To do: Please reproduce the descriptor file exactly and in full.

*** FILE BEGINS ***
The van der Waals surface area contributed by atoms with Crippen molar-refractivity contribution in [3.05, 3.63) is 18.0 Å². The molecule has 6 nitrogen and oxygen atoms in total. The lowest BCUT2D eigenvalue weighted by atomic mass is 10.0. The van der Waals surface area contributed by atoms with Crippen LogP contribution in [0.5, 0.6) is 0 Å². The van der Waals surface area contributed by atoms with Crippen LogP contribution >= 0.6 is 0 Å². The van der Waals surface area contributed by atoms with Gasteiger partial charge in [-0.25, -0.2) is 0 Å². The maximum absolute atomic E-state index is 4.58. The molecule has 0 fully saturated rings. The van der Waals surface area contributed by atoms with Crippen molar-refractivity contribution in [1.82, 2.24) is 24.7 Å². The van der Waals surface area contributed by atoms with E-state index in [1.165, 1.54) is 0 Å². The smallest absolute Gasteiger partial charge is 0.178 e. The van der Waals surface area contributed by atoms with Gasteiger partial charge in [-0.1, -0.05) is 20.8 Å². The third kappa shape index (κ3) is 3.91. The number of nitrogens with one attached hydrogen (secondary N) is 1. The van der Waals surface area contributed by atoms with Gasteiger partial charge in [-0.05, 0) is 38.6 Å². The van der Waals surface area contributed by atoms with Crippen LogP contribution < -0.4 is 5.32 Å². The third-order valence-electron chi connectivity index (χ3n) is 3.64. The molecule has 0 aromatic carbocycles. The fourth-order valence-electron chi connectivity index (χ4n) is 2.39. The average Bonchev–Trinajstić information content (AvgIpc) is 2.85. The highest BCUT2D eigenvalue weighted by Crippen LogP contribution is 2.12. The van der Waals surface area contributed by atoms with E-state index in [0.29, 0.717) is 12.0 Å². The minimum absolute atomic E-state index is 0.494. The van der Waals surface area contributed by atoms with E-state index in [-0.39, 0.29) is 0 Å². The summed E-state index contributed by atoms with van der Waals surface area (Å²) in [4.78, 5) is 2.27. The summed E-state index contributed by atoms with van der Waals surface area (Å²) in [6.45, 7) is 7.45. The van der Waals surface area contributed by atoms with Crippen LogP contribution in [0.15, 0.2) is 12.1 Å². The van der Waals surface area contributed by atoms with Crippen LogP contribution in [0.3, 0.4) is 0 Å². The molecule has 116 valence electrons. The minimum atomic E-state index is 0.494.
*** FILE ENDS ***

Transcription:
The van der Waals surface area contributed by atoms with Crippen molar-refractivity contribution in [3.05, 3.63) is 18.0 Å². The molecule has 6 nitrogen and oxygen atoms in total. The lowest BCUT2D eigenvalue weighted by atomic mass is 10.0. The van der Waals surface area contributed by atoms with Crippen LogP contribution in [0.5, 0.6) is 0 Å². The van der Waals surface area contributed by atoms with Crippen LogP contribution >= 0.6 is 0 Å². The van der Waals surface area contributed by atoms with Gasteiger partial charge in [-0.25, -0.2) is 0 Å². The maximum absolute atomic E-state index is 4.58. The molecule has 0 fully saturated rings. The van der Waals surface area contributed by atoms with Crippen molar-refractivity contribution in [1.82, 2.24) is 24.7 Å². The van der Waals surface area contributed by atoms with E-state index in [1.165, 1.54) is 0 Å². The smallest absolute Gasteiger partial charge is 0.178 e. The van der Waals surface area contributed by atoms with Gasteiger partial charge in [-0.1, -0.05) is 20.8 Å². The third kappa shape index (κ3) is 3.91. The number of nitrogens with one attached hydrogen (secondary N) is 1. The van der Waals surface area contributed by atoms with Gasteiger partial charge in [-0.05, 0) is 38.6 Å². The van der Waals surface area contributed by atoms with Crippen LogP contribution < -0.4 is 5.32 Å². The third-order valence-electron chi connectivity index (χ3n) is 3.64. The molecule has 0 aromatic carbocycles. The fourth-order valence-electron chi connectivity index (χ4n) is 2.39. The average Bonchev–Trinajstić information content (AvgIpc) is 2.85. The highest BCUT2D eigenvalue weighted by Crippen LogP contribution is 2.12. The van der Waals surface area contributed by atoms with E-state index in [0.29, 0.717) is 12.0 Å². The minimum absolute atomic E-state index is 0.494. The van der Waals surface area contributed by atoms with E-state index in [-0.39, 0.29) is 0 Å². The summed E-state index contributed by atoms with van der Waals surface area (Å²) in [4.78, 5) is 2.27. The summed E-state index contributed by atoms with van der Waals surface area (Å²) in [6.45, 7) is 7.45. The van der Waals surface area contributed by atoms with Crippen LogP contribution in [0.15, 0.2) is 12.1 Å². The van der Waals surface area contributed by atoms with Crippen LogP contribution in [0.3, 0.4) is 0 Å². The molecule has 116 valence electrons. The minimum atomic E-state index is 0.494.